What Is Bankruptcy? — A Fundamental Question

With bankruptcy often in the news — and often in conversations involving people burdened by unmanageable debt — it is surprising how many people misunderstand what it actually means. For an explanation of its actual meaning, we can look to history as well as to how the word bankruptcy came about.

The Word Bankruptcy

The etymology of the word itself shows it was formed from a combination of two Latin words bancus (bench or table) and ruptus (broken). The Italian version was banca rotta. It was a Medieval custom for a banker's or moneychanger's bench to be publicly broken to signify insolvency. Hence the literal translation of "broken bench" or "broken bank" to form our English vocabulary item bankruptcy.

History Of The Process Of Bankruptcy

Historically, a process similar to bankruptcy as we know it today — a systematic forgiving of all debts every seven or 13 or 50 years — is described in ancient Hebrew scriptures. More recently, the founders of American law incorporated provisions for bankruptcy into the U.S. Constitution, to prevent development of harsh punishments for insolvency such as debtors' prisons once used in Europe. Bankruptcy reforms enacted in 2005 put in place the process of bankruptcy that most law firms and bankruptcy clients are familiar with today.

What Bankruptcy Is Not

Contrary to popular notions, bankruptcy does not necessarily equate to:

  • Total, abject financial failure
  • Jumping off a cliff
  • The end of the road
  • Credit ruined forever
  • A financial dead-end with no way forward to solvency
  • A public disgrace

In many cases, the very idea of bankruptcy is much more frightening to debtors than the reality of the steps involved. Inventorying assets and debts, preparing to file and waiting for a discharge are more businesslike and less disastrous than many people imagine before they actually go through the process. Friends, neighbors and coworkers are often unaware that a person has filed bankruptcy.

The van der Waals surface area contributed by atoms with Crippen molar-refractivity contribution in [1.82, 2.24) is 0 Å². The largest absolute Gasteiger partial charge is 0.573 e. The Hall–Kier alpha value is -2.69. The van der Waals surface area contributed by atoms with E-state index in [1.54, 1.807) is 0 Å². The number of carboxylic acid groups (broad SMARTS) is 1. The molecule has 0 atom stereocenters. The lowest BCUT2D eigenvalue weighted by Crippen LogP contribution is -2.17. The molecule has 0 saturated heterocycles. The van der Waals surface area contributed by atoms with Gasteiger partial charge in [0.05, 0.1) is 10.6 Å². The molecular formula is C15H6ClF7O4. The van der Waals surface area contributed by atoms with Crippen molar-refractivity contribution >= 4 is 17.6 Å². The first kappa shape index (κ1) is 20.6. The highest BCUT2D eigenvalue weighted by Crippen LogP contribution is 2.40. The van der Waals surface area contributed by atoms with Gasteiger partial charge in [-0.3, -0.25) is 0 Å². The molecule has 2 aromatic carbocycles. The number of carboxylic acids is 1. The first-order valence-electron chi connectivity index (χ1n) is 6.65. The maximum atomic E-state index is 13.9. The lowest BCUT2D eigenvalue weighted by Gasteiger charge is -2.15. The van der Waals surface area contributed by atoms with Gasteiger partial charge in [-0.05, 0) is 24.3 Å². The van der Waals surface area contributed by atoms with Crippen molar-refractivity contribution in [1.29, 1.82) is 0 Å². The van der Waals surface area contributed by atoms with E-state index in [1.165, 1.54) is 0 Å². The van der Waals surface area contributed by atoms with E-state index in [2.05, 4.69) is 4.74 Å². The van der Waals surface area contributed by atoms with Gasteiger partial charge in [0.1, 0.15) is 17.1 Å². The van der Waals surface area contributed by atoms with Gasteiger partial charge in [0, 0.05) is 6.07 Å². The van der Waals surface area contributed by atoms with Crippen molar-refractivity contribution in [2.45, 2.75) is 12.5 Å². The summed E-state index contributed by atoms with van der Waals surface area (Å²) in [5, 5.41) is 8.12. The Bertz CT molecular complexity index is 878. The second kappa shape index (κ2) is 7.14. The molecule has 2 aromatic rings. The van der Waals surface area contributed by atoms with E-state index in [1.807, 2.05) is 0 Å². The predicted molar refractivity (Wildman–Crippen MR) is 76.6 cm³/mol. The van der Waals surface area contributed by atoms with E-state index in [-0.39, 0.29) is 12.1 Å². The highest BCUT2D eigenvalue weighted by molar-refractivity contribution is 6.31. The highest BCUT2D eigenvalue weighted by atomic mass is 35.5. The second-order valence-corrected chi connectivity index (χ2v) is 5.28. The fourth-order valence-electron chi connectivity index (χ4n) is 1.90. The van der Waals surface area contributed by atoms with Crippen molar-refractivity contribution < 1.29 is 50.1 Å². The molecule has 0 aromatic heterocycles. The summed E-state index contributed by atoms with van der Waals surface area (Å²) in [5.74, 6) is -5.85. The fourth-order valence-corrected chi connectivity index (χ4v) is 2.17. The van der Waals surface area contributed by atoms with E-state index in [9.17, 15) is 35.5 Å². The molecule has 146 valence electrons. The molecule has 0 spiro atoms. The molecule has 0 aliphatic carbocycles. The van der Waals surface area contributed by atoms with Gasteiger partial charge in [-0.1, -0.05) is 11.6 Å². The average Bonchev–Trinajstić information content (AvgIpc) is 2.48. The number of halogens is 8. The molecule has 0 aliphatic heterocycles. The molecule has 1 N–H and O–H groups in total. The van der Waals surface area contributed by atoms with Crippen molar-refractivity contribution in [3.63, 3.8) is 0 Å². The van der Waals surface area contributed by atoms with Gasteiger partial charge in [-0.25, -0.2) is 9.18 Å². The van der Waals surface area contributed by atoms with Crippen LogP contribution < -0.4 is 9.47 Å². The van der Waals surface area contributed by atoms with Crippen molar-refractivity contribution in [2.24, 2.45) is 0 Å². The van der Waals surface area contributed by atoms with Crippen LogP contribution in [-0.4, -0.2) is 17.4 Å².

What Bankruptcy Actually Is

On the contrary, those who implement bankruptcy as a debt relief option come to realize what it really is:

  • A legal, time-honored path to debt relief, provided for in the U.S. Constitution
  • An alternative to debtors' prisons common in past civilizations
  • An orderly process, overseen by a bankruptcy court trustee, resulting in discharge of debts
  • A route to a fresh start for overwhelmed debtors

A Chapter 7 bankruptcy typically wipes out most or all debts. Most clients of Lefkovitz & Lefkovitz are able to keep all their assets while achieving a fresh start.

Contact Our Nashville Bankruptcy Attorneys For More Information

Our Tennessee lawyers work out of Nashville (615-686-2279) and Cookeville (931-400-2218). You can also request a free consultation via email through this website.

We are a debt relief agency. We help people file for bankruptcy relief under the Bankruptcy Code.